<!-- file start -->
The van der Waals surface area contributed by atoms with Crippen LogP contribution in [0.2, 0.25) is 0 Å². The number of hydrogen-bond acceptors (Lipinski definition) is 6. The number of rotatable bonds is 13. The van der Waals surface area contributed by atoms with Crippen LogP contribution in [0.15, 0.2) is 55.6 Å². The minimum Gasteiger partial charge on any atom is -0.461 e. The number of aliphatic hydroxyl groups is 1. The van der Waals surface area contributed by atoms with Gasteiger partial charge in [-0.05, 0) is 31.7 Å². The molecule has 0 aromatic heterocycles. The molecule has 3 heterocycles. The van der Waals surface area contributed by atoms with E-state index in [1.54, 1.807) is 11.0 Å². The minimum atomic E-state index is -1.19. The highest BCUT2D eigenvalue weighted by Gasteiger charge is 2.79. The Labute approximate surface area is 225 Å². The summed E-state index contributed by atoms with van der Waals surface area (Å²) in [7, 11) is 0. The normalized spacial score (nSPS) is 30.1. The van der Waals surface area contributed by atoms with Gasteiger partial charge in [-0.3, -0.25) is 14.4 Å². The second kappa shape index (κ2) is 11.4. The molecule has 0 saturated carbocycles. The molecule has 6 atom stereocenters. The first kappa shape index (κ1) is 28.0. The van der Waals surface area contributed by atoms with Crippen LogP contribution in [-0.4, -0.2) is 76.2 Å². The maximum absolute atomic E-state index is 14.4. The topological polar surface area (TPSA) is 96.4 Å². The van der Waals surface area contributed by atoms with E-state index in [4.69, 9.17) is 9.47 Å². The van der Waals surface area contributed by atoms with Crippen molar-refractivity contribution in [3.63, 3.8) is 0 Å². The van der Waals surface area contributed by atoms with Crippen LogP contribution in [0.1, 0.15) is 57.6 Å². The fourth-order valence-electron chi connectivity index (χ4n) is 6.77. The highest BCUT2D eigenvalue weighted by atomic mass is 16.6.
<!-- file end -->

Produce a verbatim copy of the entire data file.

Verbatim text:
The van der Waals surface area contributed by atoms with Crippen LogP contribution in [0.2, 0.25) is 0 Å². The number of hydrogen-bond acceptors (Lipinski definition) is 6. The number of rotatable bonds is 13. The van der Waals surface area contributed by atoms with Crippen LogP contribution in [0.15, 0.2) is 55.6 Å². The minimum Gasteiger partial charge on any atom is -0.461 e. The number of aliphatic hydroxyl groups is 1. The van der Waals surface area contributed by atoms with Gasteiger partial charge in [-0.05, 0) is 31.7 Å². The molecule has 0 aromatic heterocycles. The molecule has 3 heterocycles. The van der Waals surface area contributed by atoms with E-state index in [1.54, 1.807) is 11.0 Å². The minimum atomic E-state index is -1.19. The highest BCUT2D eigenvalue weighted by Gasteiger charge is 2.79. The Labute approximate surface area is 225 Å². The summed E-state index contributed by atoms with van der Waals surface area (Å²) in [7, 11) is 0. The normalized spacial score (nSPS) is 30.1. The van der Waals surface area contributed by atoms with Gasteiger partial charge in [-0.3, -0.25) is 14.4 Å². The second kappa shape index (κ2) is 11.4. The molecule has 0 saturated carbocycles. The molecule has 6 atom stereocenters. The first kappa shape index (κ1) is 28.0. The van der Waals surface area contributed by atoms with Crippen LogP contribution in [-0.4, -0.2) is 76.2 Å². The maximum absolute atomic E-state index is 14.4. The topological polar surface area (TPSA) is 96.4 Å². The van der Waals surface area contributed by atoms with E-state index in [4.69, 9.17) is 9.47 Å². The van der Waals surface area contributed by atoms with Crippen molar-refractivity contribution in [3.63, 3.8) is 0 Å². The van der Waals surface area contributed by atoms with Crippen LogP contribution in [0.1, 0.15) is 57.6 Å². The fourth-order valence-electron chi connectivity index (χ4n) is 6.77. The highest BCUT2D eigenvalue weighted by atomic mass is 16.6.